Johnny Cash, Gene Watson receive hall of fame treatment
Monday, September 22, 2008
– Johnny Cash and Gene Watson will receive a special spotlight exhibit in the next few weeks at the Country Music Hall of Fame in Nashville. On Tuesday, Sept 30, "Johnny Cash: Man in Black" will open with "Gene Watson: Fourteen Carat Voice" begin Oct. 7. Both exhibits will run through spring 2009.
In Cash's 1971 hit Man in Black, Cash claimed he wore black to symbolize compassion for "the poor and the beaten down ... the prisoner ... the sick and lonely old." With stage costumes and personal items on display, Johnny Cash: Man in Black examines Cash's understated style in an otherwise rhinestone-studded era of country couture.
"There was a certain complexity behind Johnny Cash's simple, black-clad image," said Mick Buck, the museum's curator of collections. "The items on display echo Cash's rebellious spirit and political awareness, and more importantly, his transcendent ability to connect with people."
Exhibit items include
a black gabardine suit with chain-stitched blue stars and brass buttons, designed by Nudie's Rodeo Tailors. Cash performed in the suit in his 1977 televised Christmas special.
a black leather duster, designed by western couturier Manuel Cuevas.
a leather briefcase, bearing Cash's initials, "JRC." Cash traded the briefcase to musician Marty Stuart for Stuart's black briefcase in the early 1980s.
"Gene Watson: Fourteen Carat Voice" explores Watson's career as a soulful vocalist rooted in the classic country tradition, beginning with his steamy 1975 hit Love in the Hot Afternoon. In the exhibit, Watson's musical consistency is juxtaposed with his wardrobe's evolution. Stage costumes on display trace his 1970s clean-cut persona and attention-grabbing stage wear to a more relaxed look through the 1980s.
Watson scored a string of honky-tonk-styled hits throughout the late '70s and into the '80s that included Farewell Party, Fourteen Carat Mind and Memories to Burn.. Since winning his battle with cancer in 2001, Watson continues to showcase his smooth, clear tenor voice on albums such as "In a Perfect World" (2007).
Artifacts in the exhibit include:
a 1970s green suit with rhinestones and musical-note embroidery, designed by Nudie's Rodeo Tailors.
a suede cowboy hat with decorative pins.
a floral-print western shirt from the early 1980s.
Other current spotlight exhibits focus on Big & Rich, George Strait and Porter Wagoner.
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Koncert v Praze (In Prague-Live)
Johnny Cash's live set was released on vinyl in Czechoslovakia in 1983. U.S. fans became aware of "Koncert v Praze (In Prague-Live)" when it was issued in the U.S. as part of the deluxe box set "Johnny Cash: The Complete Columbia Album Collection" in 2012. This marks the first time it was released as a single CD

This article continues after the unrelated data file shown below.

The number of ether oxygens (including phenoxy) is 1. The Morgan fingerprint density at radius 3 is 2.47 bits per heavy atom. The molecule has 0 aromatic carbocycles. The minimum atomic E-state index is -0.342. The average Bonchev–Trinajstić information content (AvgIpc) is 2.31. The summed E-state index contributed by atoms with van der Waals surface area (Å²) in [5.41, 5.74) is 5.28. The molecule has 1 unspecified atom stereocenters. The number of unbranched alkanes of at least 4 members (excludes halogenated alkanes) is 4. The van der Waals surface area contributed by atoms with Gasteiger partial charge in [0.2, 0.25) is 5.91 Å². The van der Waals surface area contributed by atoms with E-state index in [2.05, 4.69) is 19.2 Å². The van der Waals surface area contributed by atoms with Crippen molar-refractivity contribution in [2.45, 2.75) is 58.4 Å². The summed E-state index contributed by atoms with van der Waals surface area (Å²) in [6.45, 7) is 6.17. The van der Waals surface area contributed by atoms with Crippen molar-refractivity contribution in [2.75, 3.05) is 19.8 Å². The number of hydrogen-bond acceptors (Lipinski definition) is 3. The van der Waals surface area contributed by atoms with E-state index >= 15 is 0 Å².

Recorded on-stage in Czechoslovakia in April 1978,
- one of two recent reissues by the label of foreign concerts (the other was a Denmark show in December »»»
Man In Black: Live in Denmark 1971
Like many icons who have since departed the planet, Johnny Cash left behind a legacy that continues to flourish - in the songs he left behind, in their interpretation by others and in the man's own recordings, which still sound as fresh and vital as they were when first released.
This vintage concert offers a case in point. Recorded at the peak of his prowess, it finds him replaying his classic hits - "A Boy Named Sue," "Folsom Prison Blues," "I Walk the Line" »»»
Out Among the Stars
One would think that with all the archival music, reissues and postmortem tributes released on Johnny Cash's behalf, the vaults would have been scraped pretty clean by now, with only scraps left for dedicated completists to feast upon. So it comes as no small surprise to find that the Cash archivists actually uncovered some entire sessions that haven't been unearthed until now. Recorded in the early '80s, "Out Among The Stars" is such a high quality collection that it »»»
Editorial: Walking the talk
When names like Hank Williams, Johnny Cash, Waylon and the Hag are invoked, you're talking hard core country. These are the touchstones of country , the guys who made country music what it was and still is (or maybe can be). When these folks would sing about being down-and-out and the rough-and-tumble, they knew of what they were singing about. Fast forward a few years to the country singers of today. »»»
Concert Review: Kristofferson gives insight, but no easy answers
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Concert Review: No sugarcoating, Welch dishes out an experience
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